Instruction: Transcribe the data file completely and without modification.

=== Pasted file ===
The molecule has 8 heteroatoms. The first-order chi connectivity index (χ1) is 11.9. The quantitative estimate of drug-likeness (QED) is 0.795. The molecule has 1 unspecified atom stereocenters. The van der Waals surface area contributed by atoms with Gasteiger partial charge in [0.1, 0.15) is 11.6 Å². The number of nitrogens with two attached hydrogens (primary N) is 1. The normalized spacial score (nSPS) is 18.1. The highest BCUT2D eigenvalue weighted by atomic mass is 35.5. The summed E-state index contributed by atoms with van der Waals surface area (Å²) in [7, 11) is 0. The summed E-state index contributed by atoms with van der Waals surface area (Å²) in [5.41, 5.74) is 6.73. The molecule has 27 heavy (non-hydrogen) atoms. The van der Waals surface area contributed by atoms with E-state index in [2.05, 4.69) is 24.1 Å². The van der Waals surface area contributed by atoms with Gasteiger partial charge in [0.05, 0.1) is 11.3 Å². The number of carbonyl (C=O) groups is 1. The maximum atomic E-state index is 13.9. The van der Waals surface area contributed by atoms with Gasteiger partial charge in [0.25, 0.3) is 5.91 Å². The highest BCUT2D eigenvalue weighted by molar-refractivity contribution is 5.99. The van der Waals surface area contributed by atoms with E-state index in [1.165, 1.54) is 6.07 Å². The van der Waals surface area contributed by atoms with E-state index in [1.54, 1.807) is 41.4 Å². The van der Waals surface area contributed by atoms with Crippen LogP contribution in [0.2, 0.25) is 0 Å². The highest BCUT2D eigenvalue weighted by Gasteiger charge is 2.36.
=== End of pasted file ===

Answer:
The molecule has 8 heteroatoms. The first-order chi connectivity index (χ1) is 11.9. The quantitative estimate of drug-likeness (QED) is 0.795. The molecule has 1 unspecified atom stereocenters. The van der Waals surface area contributed by atoms with Gasteiger partial charge in [0.1, 0.15) is 11.6 Å². The number of nitrogens with two attached hydrogens (primary N) is 1. The normalized spacial score (nSPS) is 18.1. The highest BCUT2D eigenvalue weighted by atomic mass is 35.5. The summed E-state index contributed by atoms with van der Waals surface area (Å²) in [7, 11) is 0. The summed E-state index contributed by atoms with van der Waals surface area (Å²) in [5.41, 5.74) is 6.73. The molecule has 27 heavy (non-hydrogen) atoms. The van der Waals surface area contributed by atoms with E-state index in [2.05, 4.69) is 24.1 Å². The van der Waals surface area contributed by atoms with Gasteiger partial charge in [0.05, 0.1) is 11.3 Å². The number of carbonyl (C=O) groups is 1. The maximum atomic E-state index is 13.9. The van der Waals surface area contributed by atoms with Gasteiger partial charge in [0.25, 0.3) is 5.91 Å². The highest BCUT2D eigenvalue weighted by molar-refractivity contribution is 5.99. The van der Waals surface area contributed by atoms with E-state index in [1.165, 1.54) is 6.07 Å². The van der Waals surface area contributed by atoms with E-state index in [1.54, 1.807) is 41.4 Å². The van der Waals surface area contributed by atoms with Crippen LogP contribution in [0.2, 0.25) is 0 Å². The highest BCUT2D eigenvalue weighted by Gasteiger charge is 2.36.